Man: The signals have been constant all week. They are always there. My friend has heard many more. All in Morse Code. All of them encrypted. All of them from Germany. I could let you hear the signals, but I wouldn't want my friend to go to jail for keeping some of his radios when the police came to confiscate them.
Dinosaur: Aha! You've said too much. You have now unwittingly provided me with the method of making you look as silly as I have for the past week. It's too late for you to get out of it.
Dinosaur: (Picks up telephone) I want two fast cars outside this building in ten minutes. They will have three passengers, each of them with an expert knowledge of wireless and Morse Code. Make it happen now!
Man: I'm sorry to cause so much trouble. I just thought that somebody should know about the secret radio signals.
Dinosaur: But there aren't any signals, secret or not. As we'll prove shortly when you guide us to your friend's house.
Man: This is the house here. The one on the right.
Dinosaur: The one with the green door?
Man: No, the one next to that one. The one with the two radio masts and thirty-six aerials.
Dinosaur: Will your friend be at home?
Man: Actually, I wasn't completely truthful with you...
Dinosaur: We know that! It is the reason we are here. To prove you a liar.
Man: What I meant was, it's me. I'm the one who listens to the secret signals.
Dinosaur: I'm astounded! You certainly had me fooled. Yet another lie. Let's get on with it. Come on, you lot. Follow this liar. And keep an eye on him. Make sure he doesn't do a runner.
Man: (Enters house and leads his escorts upstairs) This is my shack.
Dinosaur: Eh? Colonel, what did he say?
Colonel: Didn't understand him, sir. Sounded like swearing to me.
Rear Admiral: He said it's his shack. He must be a Navy man. Is that right? Were you a sparks in the Navy at one time?
Man: No, sir. I've been a grocer all of my life. I'll just turn on my rigs and let them warm up.
Colonel: Isn't that a biscuit tin you've just turned on?
Man: Sort of, sir. I couldn't find any aluminium for chassis bashing, so I used biscuit tins reinforced with plywood to make my receivers. They're not very pretty, but they seem to work. The small one is a simple double quenched regenerative model. It's quite terrible on frequency stability but not bad on sensitivity. The big one took me quite a while to get working. It's a superheterodyne with a front end RF amp, capacitor tuned variable local oscillator and mixer in the same bottle, an intermediate frequency stage, amplitude detector and of course audio amp. I'm never too happy about the frequency calibration, so I check it against harmonics of a one Megacycle crystal calibrator and a one hundred kilocycle crystal calibrator. Of course, I still have to interpolate to some degree.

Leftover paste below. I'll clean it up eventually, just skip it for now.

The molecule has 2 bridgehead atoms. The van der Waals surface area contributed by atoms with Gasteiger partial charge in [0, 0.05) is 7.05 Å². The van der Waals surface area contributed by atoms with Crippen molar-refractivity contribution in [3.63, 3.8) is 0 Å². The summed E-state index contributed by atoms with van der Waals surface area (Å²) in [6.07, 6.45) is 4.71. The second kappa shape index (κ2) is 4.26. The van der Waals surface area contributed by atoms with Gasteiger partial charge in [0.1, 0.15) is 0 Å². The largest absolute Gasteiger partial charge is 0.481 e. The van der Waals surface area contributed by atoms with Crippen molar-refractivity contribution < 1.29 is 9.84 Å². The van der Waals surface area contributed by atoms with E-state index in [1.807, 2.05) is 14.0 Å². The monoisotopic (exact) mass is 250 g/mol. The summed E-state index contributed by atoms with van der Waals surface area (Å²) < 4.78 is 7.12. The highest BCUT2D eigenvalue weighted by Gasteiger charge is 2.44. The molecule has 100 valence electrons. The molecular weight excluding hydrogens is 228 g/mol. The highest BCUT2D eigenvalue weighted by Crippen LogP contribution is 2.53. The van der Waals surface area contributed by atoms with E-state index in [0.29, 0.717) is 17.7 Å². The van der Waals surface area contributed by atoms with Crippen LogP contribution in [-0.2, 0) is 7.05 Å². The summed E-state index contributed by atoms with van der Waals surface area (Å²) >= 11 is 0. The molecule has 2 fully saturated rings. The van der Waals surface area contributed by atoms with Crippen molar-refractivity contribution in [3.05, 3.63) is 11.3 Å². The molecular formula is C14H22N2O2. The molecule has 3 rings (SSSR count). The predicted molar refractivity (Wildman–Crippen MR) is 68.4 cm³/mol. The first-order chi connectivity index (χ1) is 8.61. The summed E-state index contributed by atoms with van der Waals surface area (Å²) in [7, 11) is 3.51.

Dinosaur: What did he say, Colonel?
Colonel: He said that he made it himself, sir.
Dinosaur: Do you actually understand his lingo? Do you catch his drift?
Colonel: Err, yes, sir. I think so.
Man: (Valves warm up. Morse Code signals heard from the loudspeaker) I'll just switch from my long wire to my RDF loop. Oh yes, that CW signal is at 63 degrees, so its further north than Berlin. I would have to get my friends to give me cross bearings before I could be sure of the fix, but I suspect it is Hamburg.
Dinosaur: What did he say, Admiral?
Rear Admiral: He believes that he's listening to Morse Code from Hamburg, sir.
Dinosaur: And is it Morse Code? Sounds like it to me. What does it say?